Welcome to Music Business Worldwide’s weekly roundup – where we make sure you’ve grabbed the five biggest stories that made the headlines in the past seven days. MBW’s roundup is supported by Centtrip, which helps more than 500 of the world’s top-selling artists maximize revenue and reduce touring costs.
Happy birthday Adèle!
Well, we say happy. We, no doubt like you, went through an eerily familiar cycle this morning as the British star’s first new track in six years – Easy on me – broke loose.
Listen to 1: * chuckles * Well, that’s not a ‘hello’, that’s for sure. Is there even a proper hook in this song? It doesn’t matter to me.
Listen to 5: Okay, that’s actually pretty awesome.
Listen 15: * Forehead rests gently on the steering wheel, eyes wet, mumbled whispers rushing over a quivering lower lip * It’s just that life feels really hard sometimes. I try to hold my head up, to be a good person, but I’m not perfect * sniff *. But who is Adele? Who is?!
You know the chorus.
Another thing that made us cry this week: the colossal size of the deals currently being made in the music rights sector.
Exhibit A: Hipgnosis and Merck Mercuriadis strike a new deal with Blackstone for an initial investment of $ 1 billion – money that will be spent on big buys of great songs – with the potential for more billions to follow.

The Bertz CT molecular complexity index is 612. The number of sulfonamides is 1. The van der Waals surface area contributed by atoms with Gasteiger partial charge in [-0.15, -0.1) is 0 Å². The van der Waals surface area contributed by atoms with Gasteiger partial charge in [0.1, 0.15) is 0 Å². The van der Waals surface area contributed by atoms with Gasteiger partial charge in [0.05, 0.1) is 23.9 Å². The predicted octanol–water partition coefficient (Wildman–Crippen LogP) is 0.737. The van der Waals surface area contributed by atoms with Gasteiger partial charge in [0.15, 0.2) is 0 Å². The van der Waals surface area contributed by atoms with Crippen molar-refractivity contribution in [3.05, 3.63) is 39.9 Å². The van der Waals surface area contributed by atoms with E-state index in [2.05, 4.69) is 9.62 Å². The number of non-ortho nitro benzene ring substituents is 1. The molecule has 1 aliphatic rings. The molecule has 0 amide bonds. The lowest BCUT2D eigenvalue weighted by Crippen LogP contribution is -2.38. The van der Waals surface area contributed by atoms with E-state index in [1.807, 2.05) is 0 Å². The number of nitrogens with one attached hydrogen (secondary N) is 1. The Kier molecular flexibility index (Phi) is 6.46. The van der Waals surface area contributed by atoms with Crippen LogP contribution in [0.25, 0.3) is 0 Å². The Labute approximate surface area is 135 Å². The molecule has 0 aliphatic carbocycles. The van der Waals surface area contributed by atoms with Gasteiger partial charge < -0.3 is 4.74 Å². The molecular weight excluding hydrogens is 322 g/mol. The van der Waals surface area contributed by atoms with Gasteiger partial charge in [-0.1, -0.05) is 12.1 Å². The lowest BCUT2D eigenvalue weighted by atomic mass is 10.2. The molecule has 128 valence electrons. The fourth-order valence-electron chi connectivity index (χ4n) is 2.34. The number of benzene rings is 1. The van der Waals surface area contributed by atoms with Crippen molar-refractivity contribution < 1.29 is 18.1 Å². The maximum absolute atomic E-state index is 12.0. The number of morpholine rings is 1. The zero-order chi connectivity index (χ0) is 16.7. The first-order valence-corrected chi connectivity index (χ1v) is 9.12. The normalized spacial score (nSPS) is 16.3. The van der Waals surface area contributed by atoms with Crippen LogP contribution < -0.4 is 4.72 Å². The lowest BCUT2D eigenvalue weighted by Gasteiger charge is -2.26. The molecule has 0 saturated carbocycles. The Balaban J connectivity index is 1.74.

Exhibit B: Spirit Music Group’s parent company, Lyric Capital, signs a $ 500 million deal with Northleaf Capital Partners that will see funds managed by the latter company acquire a stake in certain music royalty catalogs associated with Spirit.
A billion and a half dollars flying in the music industry, just like that.
Blissful Alert: Last week on MBW’s weekly podcast, Talking trends, we predicted that three things could soon happen in this space: (i) KKR would make a whole new piece of massive music acquisition; (ii) Kobalt Capital would sell one of its managed copyright portfolios for $ 1 billion; (iii) A major change in ownership occurred in the Spirit Music Group catalog.
All three now appear to be doing well, with KKR reportedly funding a $ 1.1 billion acquisition of Kobalt Music Royalty Fund II through the family office of former Goldman Sachs partner Stephen Hendel.
The other big news of the last few days was, unfortunately, a little less worthy of a high-five at the MBW towers.
According to the National Music Publishers Association (NMPA), owners of digital services such as Amazon, Spotify, Apple, Pandora and Google “offer the lowest royalty rates in history” for songwriters in the United States .
They would do so as part of CRB IV, a legal process that will set streaming royalties for songwriters in the United States for the period 2023-2027.
This is playing out, remember, as Spotify and others (outside of Apple) are calling for an increase in the streaming rate for songwriters for the period 2018-2022 (CRB III).
We have yet to see the digital services’ proposals for the CRB IV process (they have yet to be tabled publicly) – but NMPA chief David Israelite has, and he’s fuming.
Disturbingly for those who enjoy harmony in the music business – but pleasantly for those who want songwriters to get more room – the Israelite says, “This fight has only just begun.
See below for five of the biggest stories to grace MBW’s digital pages over the past week…